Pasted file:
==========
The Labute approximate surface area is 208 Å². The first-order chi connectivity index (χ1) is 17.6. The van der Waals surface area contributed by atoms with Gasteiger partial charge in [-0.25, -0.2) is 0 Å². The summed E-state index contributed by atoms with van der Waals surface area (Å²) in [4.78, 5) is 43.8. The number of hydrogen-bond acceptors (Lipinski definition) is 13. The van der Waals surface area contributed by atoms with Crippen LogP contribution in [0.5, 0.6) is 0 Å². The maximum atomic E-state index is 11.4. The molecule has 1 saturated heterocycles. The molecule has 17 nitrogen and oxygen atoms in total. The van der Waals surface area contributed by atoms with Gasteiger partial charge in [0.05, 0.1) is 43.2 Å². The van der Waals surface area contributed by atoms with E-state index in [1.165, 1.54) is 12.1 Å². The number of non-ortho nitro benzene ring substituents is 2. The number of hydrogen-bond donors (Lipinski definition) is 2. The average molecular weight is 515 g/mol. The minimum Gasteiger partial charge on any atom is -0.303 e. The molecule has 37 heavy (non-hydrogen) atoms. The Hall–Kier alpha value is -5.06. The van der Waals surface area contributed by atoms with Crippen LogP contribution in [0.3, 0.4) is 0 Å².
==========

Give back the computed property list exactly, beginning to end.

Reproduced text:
The Labute approximate surface area is 208 Å². The first-order chi connectivity index (χ1) is 17.6. The van der Waals surface area contributed by atoms with Gasteiger partial charge in [-0.25, -0.2) is 0 Å². The summed E-state index contributed by atoms with van der Waals surface area (Å²) in [4.78, 5) is 43.8. The number of hydrogen-bond acceptors (Lipinski definition) is 13. The van der Waals surface area contributed by atoms with Crippen LogP contribution in [0.5, 0.6) is 0 Å². The maximum atomic E-state index is 11.4. The molecule has 1 saturated heterocycles. The molecule has 17 nitrogen and oxygen atoms in total. The van der Waals surface area contributed by atoms with Gasteiger partial charge in [0.05, 0.1) is 43.2 Å². The van der Waals surface area contributed by atoms with E-state index in [1.165, 1.54) is 12.1 Å². The number of non-ortho nitro benzene ring substituents is 2. The number of hydrogen-bond donors (Lipinski definition) is 2. The average molecular weight is 515 g/mol. The minimum Gasteiger partial charge on any atom is -0.303 e. The molecule has 37 heavy (non-hydrogen) atoms. The Hall–Kier alpha value is -5.06. The van der Waals surface area contributed by atoms with Crippen LogP contribution in [0.3, 0.4) is 0 Å².